Singapore Continues To Be Top In Global Competitiveness

Singapore retained its top spot as world's most competitive economy in the latest Institute for Management Development (IMD) World Competitiveness Ranking. Its win came on the back of its strong economic performance which stems from the country's robust international trade and investment, availability of skilled labour force and labour market measures.

Apart from the relative ease of setting up business, other key strengths include its stable performances in both the education system and technological infrastructure - comprising telecommunications, Internet bandwidth speed, and high-tech exports.

The IMD's report look into the performance of 63 economies across the globe and highlight the abilities of nations to compete and sustain long-term economic growth in world markets. This year, a new criteria was added to reflect the importance of achieving the United Nations Sustainable Development Goals which provide a perception of where the economy stands with respect to different sustainable goals including education, the environment, inclusion and empowerment, ageing and health.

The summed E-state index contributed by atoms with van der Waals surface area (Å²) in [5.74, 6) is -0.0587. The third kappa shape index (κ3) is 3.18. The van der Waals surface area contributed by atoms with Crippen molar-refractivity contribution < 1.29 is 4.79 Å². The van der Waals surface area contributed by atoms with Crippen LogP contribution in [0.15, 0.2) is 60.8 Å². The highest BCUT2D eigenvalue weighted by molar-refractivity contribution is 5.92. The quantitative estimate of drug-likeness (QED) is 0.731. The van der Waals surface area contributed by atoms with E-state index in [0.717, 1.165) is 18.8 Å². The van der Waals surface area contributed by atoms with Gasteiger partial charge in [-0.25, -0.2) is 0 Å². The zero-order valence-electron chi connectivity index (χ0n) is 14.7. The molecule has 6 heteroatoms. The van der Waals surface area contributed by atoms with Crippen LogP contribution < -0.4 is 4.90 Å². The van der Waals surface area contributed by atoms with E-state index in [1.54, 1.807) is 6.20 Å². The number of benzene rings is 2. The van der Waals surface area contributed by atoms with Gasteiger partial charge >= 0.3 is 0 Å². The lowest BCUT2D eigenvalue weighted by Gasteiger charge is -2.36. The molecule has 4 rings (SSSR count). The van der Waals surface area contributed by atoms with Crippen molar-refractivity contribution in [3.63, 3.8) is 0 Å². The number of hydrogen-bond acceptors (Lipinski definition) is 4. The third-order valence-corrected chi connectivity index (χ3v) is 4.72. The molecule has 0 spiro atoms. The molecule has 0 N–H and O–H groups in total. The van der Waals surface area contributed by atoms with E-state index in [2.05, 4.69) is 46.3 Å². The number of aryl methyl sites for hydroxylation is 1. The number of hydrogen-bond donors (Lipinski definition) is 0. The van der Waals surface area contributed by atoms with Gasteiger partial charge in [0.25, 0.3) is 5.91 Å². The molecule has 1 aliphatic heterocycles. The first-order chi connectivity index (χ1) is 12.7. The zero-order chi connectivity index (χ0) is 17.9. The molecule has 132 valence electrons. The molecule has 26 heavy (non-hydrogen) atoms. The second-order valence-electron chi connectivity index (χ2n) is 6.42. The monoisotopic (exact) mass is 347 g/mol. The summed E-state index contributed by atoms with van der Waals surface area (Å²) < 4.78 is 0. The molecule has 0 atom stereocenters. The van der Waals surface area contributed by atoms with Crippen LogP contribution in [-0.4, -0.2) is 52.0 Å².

The top countries in terms of order after Singapore are Denmark, Switzerland and the Netherlands. Besides Singapore and Taiwan, which rose to the 11th position from 16th, all other Asian economies dropped from their year-ago positions, pointing to their reliance on China which was affected by tensions from the US-China trade wars. Hong Kong also slipped three places to the 5th spot.

The rankings were based on responses from business executives on how they perceive their country's economy in the first quarter of 2020 and hard data from 2019.

The report also shared that the challenges which Singapore will be facing in 2020 in light of the economic disruptions caused by the COVID-19 pandemic. Besides helping workers and enterprises to weather the pandemic, Singapore needs to leverage the downturn to deepen the capabilities of businesses and workers and ensure that they are well-positioned to capture opportunities during the subsequent recovery.